It’s been well discussed that Emily Watson’s famous speech at the UN was basically a liberal attempt at appeasing men and reducing feminism to seeking the approval of men. I think this entry was an excellent take on it.
And on the heels of proclaiming the need for “gender equality,” Watson asserts, not unlike so many of her liberal feminist peers, “Men are imprisoned by gender stereotypes.”
Uh, no. That would be women. Are men impacted by gendered stereotypes? Absolutely. Do we “fix” men who stray from masculine stereotypes (as a way of upholding said stereotypes) by convincing them they are female? Yep. Are men imprisoned by gender stereotypes? That seems, how shall I say, a bit histrionic to me especially when gender itself, by design, exists to subjugate women. Even within the gender constraints, men seem, on the whole, to be enjoying a huge amount of freedom in contrast with these women or these or these — or even in contrast to Watson herself, who, for making some truly non-controversial claims about women’s equality has been threatened by men’s rights groups.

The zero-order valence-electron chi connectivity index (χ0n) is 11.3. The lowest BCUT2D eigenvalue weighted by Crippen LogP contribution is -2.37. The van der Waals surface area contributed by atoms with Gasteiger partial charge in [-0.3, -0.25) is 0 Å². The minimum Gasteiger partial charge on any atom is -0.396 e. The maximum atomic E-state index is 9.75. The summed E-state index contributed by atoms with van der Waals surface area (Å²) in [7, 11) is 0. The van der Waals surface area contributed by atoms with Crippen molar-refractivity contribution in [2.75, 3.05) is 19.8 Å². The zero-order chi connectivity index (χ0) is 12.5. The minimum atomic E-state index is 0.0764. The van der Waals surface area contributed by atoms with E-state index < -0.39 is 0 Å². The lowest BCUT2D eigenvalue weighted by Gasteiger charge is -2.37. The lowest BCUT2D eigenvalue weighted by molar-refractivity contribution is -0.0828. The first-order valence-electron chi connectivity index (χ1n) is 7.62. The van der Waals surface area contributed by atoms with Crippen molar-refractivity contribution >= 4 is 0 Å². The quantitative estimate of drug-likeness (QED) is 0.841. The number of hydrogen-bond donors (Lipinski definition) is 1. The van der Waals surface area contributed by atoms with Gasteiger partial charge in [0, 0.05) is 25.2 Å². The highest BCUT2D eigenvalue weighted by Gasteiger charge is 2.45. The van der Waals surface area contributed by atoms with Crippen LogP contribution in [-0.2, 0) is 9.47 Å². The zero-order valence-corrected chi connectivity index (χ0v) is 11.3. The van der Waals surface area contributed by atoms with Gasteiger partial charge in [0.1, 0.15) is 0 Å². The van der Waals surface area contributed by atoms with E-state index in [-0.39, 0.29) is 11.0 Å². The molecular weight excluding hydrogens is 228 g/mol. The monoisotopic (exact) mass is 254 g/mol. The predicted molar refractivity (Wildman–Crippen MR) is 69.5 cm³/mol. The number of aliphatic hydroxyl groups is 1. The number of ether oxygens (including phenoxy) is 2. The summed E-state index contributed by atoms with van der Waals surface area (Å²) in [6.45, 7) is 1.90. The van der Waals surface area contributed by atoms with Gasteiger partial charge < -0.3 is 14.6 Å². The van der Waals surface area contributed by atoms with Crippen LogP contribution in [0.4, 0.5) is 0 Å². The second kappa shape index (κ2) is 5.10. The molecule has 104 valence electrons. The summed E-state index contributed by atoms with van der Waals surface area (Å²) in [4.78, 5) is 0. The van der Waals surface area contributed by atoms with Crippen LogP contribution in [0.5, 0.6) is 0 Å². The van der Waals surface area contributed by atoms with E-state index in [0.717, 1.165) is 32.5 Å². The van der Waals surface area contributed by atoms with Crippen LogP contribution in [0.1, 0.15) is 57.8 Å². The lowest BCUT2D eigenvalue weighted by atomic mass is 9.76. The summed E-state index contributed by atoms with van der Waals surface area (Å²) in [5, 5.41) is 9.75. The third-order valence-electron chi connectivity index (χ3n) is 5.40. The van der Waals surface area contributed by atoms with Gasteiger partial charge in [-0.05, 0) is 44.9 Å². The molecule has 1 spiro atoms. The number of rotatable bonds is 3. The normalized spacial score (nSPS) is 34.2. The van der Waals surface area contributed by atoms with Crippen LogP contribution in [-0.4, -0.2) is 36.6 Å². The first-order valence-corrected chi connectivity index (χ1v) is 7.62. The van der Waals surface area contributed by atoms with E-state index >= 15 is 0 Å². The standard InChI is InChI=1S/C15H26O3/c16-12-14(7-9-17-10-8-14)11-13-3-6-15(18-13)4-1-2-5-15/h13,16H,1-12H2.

Watson also addresses the notion that people are reticent to embrace the word “feminism” in large part because the word has become synonymous with “man hating.” “Why has the word become an unpopular one?” she asks, following up with “If there is one thing I know for certain it’s that this has to stop.”
This of course is not the first time this question has been asked, and unanswered.
The word “feminism,” I would argue, has always been unpopular because it connotes a desire to free women from the prisons, literal and figurative, built by men. The unpopularity of the word “feminism,” as long as it retains its actual meaning, will never stop, because the very notion of true, unadulterated women’s liberation is deeply unattractive to men – and unattractive also to many women who have been so steeped in male bullshit they cannot fathom a life without it, or they do not know how to define themselves independent of the trappings of patriarchy.